COLUMBUS, Ohio – Alex Wimmers has been chosen as the best pitcher in college baseball for the 2010 season. Ohio State’s junior All-American, who fashioned a 9-0 record and a 1.61 earned run average this season, was named by the College Baseball Foundation (CBF) as its National Pitcher of the Year Friday in Lubbock, Texas.
“I was thrilled, absolutely thrilled to learn I had won the award,” Wimmers said. “It just goes to show that hard, hard work truly can pay off.”
Wimmers, just the second winner of the CBF’s National Pitcher of the Year Award after Stephen Strasburg won it last year, was chosen for the honor over an all-star line-up of outstanding collegiate pitchers, including finalists Drew Pomeranz, who was 9-2 with a 2.24 ERA this season for Mississippi, and Chris Sale, the Florida Gulf Coast hurler who was 11-0 with a 2.01 ERA.
The 10 semifinalists included Arizona State’s Seth Blair, Cal State Fullerton’s Noe Ramirez, Coastal Carolina’s Anthony Meo, Texas’ Chance Ruffin, Texas A&M’s John Stilson, Virginia’s Danny Hultzen and TCU’s Matt Purke.
“It’s such a great honor to be chosen by the College Baseball Foundation for this award,” Wimmers said. “It’s hard to explain what I am feeling. To think that Stephen Strasburg won this award last year and now I’m getting it this year. It’s really crazy, isn’t it? This is just so unbelievable and it truly is an honor.”
The Foundation, in conjunction with the National Collegiate Baseball Writers Association of America, announced its National Pitcher of the Year winner in Lubbock, Texas, as part of its College Baseball Awards Show. The event also included the naming of the Dick Howser Award for the National Player of the Year and the Brooks Wallace Shortstop of the Year Award. The awards followed the College Baseball Hall of Fame induction ceremony that took place July 1 in Lubbock.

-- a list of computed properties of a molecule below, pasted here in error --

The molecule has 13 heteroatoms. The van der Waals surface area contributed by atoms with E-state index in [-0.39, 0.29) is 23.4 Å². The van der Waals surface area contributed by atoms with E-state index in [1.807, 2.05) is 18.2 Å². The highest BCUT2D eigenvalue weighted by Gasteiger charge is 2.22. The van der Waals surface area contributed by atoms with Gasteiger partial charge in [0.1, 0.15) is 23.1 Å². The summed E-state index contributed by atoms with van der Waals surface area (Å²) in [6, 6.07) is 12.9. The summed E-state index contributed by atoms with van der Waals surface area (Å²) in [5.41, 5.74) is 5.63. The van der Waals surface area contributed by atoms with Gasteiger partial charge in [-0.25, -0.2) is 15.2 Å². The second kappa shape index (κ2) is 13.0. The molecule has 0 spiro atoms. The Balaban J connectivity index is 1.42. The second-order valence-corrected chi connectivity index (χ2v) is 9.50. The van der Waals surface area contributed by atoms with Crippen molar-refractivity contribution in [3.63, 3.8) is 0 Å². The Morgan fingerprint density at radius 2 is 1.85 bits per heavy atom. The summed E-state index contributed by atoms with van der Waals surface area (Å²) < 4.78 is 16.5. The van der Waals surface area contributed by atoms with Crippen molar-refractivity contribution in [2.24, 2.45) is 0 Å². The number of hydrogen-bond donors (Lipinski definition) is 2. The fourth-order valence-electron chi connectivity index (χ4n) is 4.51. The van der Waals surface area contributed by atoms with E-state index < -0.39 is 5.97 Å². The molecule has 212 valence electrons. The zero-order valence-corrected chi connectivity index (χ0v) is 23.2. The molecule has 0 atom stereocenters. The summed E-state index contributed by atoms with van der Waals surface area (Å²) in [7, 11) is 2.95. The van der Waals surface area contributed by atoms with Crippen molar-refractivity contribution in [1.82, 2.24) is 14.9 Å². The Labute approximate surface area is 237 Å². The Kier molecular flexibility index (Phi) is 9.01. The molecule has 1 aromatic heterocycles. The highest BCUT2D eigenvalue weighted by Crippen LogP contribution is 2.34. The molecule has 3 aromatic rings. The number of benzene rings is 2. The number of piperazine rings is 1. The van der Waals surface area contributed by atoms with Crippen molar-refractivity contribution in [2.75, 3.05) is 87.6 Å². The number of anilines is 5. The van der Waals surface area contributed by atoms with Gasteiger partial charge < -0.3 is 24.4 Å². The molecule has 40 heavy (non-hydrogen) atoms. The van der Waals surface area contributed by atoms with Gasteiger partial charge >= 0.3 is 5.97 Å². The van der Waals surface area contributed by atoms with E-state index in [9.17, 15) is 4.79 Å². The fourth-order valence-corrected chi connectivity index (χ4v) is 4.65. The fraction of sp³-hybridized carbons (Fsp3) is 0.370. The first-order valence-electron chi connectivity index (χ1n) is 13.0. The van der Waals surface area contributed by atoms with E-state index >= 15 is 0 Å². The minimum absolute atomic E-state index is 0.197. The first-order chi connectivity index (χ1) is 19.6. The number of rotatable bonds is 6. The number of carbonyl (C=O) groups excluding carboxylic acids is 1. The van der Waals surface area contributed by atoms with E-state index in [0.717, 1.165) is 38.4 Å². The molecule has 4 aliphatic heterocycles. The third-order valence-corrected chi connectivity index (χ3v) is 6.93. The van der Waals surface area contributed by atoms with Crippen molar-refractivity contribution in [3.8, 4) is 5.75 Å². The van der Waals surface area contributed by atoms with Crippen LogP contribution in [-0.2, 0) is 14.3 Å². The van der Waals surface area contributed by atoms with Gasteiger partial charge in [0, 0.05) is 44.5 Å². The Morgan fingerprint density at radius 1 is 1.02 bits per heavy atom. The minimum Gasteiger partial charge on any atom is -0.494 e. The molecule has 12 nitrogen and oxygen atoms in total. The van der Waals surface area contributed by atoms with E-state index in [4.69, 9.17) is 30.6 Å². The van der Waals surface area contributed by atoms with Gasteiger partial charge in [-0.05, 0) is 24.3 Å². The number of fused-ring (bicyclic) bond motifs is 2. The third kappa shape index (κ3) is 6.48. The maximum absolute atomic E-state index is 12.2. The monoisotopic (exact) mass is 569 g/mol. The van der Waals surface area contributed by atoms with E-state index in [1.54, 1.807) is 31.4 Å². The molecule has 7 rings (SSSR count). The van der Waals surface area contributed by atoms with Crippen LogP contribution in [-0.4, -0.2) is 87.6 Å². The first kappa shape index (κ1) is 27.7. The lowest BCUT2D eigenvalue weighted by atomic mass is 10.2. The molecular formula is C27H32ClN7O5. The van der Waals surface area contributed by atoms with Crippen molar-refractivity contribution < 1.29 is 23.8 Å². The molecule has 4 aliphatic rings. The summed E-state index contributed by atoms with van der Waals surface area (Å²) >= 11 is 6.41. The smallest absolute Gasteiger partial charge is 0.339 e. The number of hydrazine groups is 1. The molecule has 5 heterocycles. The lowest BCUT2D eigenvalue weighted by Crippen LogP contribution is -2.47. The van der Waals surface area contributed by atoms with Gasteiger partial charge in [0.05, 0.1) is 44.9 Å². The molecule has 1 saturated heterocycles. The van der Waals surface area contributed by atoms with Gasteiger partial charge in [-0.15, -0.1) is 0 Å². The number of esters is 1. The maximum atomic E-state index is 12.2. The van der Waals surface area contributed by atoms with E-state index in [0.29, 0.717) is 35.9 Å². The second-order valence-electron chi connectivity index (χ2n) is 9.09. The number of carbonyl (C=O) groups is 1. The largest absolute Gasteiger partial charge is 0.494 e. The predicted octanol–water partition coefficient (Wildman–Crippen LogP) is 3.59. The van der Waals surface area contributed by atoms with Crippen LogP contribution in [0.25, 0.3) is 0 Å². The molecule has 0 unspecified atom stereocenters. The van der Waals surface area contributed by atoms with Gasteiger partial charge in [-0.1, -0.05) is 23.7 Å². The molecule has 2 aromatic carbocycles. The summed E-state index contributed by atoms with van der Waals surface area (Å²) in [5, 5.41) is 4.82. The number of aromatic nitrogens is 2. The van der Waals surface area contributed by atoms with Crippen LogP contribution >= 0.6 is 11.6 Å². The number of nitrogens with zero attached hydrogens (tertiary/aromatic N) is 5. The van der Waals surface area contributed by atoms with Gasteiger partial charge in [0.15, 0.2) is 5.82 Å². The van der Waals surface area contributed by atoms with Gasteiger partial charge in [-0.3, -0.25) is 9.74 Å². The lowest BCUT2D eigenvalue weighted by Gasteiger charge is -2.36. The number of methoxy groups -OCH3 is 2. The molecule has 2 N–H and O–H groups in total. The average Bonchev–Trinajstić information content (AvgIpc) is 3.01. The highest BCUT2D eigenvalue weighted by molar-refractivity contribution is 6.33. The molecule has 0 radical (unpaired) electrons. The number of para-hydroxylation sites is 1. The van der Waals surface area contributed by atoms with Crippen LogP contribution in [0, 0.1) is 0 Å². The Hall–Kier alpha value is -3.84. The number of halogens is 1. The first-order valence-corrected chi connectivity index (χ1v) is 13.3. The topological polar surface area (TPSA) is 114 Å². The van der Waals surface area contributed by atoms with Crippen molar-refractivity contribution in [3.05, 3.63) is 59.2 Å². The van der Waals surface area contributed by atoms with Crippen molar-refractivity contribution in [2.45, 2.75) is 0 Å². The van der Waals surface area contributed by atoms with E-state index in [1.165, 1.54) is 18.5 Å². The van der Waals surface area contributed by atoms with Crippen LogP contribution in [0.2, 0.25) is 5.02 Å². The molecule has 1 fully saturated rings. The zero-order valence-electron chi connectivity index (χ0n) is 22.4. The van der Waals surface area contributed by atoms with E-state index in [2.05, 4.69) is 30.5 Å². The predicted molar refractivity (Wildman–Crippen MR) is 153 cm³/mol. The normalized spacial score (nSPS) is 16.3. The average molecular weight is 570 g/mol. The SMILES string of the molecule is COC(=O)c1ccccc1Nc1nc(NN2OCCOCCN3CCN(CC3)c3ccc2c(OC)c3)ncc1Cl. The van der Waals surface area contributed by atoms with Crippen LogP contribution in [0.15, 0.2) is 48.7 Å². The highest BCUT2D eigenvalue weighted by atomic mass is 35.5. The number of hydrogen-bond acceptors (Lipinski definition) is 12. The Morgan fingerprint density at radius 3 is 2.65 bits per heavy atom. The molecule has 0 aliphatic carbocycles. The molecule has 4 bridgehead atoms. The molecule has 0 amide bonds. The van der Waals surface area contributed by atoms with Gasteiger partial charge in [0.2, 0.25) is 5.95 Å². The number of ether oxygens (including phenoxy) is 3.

Bob Todd, Ohio State’s retiring head coach, attended the awards show in support of his ace hurler.
“This is an outstanding award for a very deserving person,” Todd said. “Alex has worked extremely hard and it has made him the pitcher that he is today. I think there would be so many more accolades that would have been bestowed upon Alex if he hadn’t have gotten hurt and missed a month of the season. But all-in-all, I think this is absolutely great for our baseball program at Ohio State to have a national award winner in Alex Wimmers.”
Ironically, the CBF Hall of Fame’s inaugural induction ceremony in 2008 included Ohio State’s Steve Arlin, who set the standard of greatness for an Ohio State pitcher. Arlin, Ohio State’s first two-time first-team All-American, helped lead the Buckeyes to back-to-back appearances at the College World Series in 1965 and 1966 and to its only national championship in 1966.
For his efforts Arlin was honored as the Most Valuable Player at the College World Series in 1966 and is a member of the All-Time College World Series Team and the College World Series Legend’s team. His Ohio State jersey, No. 22, was retired in 2004.
Wimmers, the first Buckeye to win one of the national season-long awards and the second two-time first-team All-America, certainly did his best to reach the rare air of Arlin. After pitching out of the bullpen as a freshman in 2008, Wimmers put together two outstanding seasons as an Ohio State starter.
Career-wise Wimmers, who was drafted in the first round of the 2010 Major League Baseball First Year Player Draft by the Minnesota Twins, ranks among Ohio State’s all-time Top 5 in four key statistical areas and he is sixth in another. He is fourth at Ohio State in fewest runs allowed (81) and he is fifth in strikeouts (273), fewest earned runs allowed (71) and fewest hits (173). He is also sixth in earned run average (2.94). His 18 career victories rank 23rd. His strikeout total is also good for a tie for 16th-place all-time in the Big Ten Conference.
The College Baseball Foundation was established in 2004 and has inducted 57 greats into its College Baseball Hall of Fame in Lubbock. The group promotes the highest ideals and recognition of greatness on college baseball diamonds in the 150 years since the first intercollegiate contest in 1859 between Amherst and Williams.